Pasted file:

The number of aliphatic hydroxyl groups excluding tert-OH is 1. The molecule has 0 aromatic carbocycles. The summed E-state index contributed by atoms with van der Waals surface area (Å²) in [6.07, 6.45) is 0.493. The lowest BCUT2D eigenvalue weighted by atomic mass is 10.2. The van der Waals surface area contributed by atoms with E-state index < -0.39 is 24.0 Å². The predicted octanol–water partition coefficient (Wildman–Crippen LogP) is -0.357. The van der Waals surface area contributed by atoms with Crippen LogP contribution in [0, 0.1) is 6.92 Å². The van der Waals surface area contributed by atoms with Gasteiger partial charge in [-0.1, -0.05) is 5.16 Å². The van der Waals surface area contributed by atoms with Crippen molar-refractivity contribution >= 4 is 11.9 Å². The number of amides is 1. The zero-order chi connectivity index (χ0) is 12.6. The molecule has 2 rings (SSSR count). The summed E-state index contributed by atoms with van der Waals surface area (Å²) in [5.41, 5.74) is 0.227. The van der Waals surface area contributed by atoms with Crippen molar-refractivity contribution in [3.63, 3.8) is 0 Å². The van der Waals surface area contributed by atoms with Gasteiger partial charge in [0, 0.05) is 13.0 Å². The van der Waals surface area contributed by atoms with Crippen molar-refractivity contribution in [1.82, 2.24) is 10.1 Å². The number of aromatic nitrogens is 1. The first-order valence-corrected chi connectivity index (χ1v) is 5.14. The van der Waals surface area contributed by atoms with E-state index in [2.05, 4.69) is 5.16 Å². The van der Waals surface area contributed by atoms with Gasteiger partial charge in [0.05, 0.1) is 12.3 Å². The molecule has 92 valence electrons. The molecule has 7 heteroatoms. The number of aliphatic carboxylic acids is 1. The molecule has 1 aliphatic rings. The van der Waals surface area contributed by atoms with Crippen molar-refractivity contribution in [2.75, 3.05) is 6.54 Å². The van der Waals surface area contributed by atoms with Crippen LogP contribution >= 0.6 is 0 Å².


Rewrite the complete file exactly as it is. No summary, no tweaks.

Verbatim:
The number of aliphatic hydroxyl groups excluding tert-OH is 1. The molecule has 0 aromatic carbocycles. The summed E-state index contributed by atoms with van der Waals surface area (Å²) in [6.07, 6.45) is 0.493. The lowest BCUT2D eigenvalue weighted by atomic mass is 10.2. The van der Waals surface area contributed by atoms with E-state index < -0.39 is 24.0 Å². The predicted octanol–water partition coefficient (Wildman–Crippen LogP) is -0.357. The van der Waals surface area contributed by atoms with Crippen LogP contribution in [0, 0.1) is 6.92 Å². The van der Waals surface area contributed by atoms with Gasteiger partial charge in [-0.1, -0.05) is 5.16 Å². The van der Waals surface area contributed by atoms with Crippen molar-refractivity contribution >= 4 is 11.9 Å². The number of amides is 1. The zero-order chi connectivity index (χ0) is 12.6. The molecule has 2 rings (SSSR count). The summed E-state index contributed by atoms with van der Waals surface area (Å²) in [5.41, 5.74) is 0.227. The van der Waals surface area contributed by atoms with Crippen molar-refractivity contribution in [3.63, 3.8) is 0 Å². The van der Waals surface area contributed by atoms with Gasteiger partial charge in [0, 0.05) is 13.0 Å². The van der Waals surface area contributed by atoms with Crippen molar-refractivity contribution in [1.82, 2.24) is 10.1 Å². The number of aromatic nitrogens is 1. The first-order valence-corrected chi connectivity index (χ1v) is 5.14. The van der Waals surface area contributed by atoms with E-state index in [2.05, 4.69) is 5.16 Å². The van der Waals surface area contributed by atoms with Gasteiger partial charge in [0.05, 0.1) is 12.3 Å². The molecule has 92 valence electrons. The molecule has 7 heteroatoms. The number of aliphatic carboxylic acids is 1. The molecule has 1 aliphatic rings. The van der Waals surface area contributed by atoms with Crippen molar-refractivity contribution in [2.75, 3.05) is 6.54 Å². The van der Waals surface area contributed by atoms with Crippen LogP contribution >= 0.6 is 0 Å².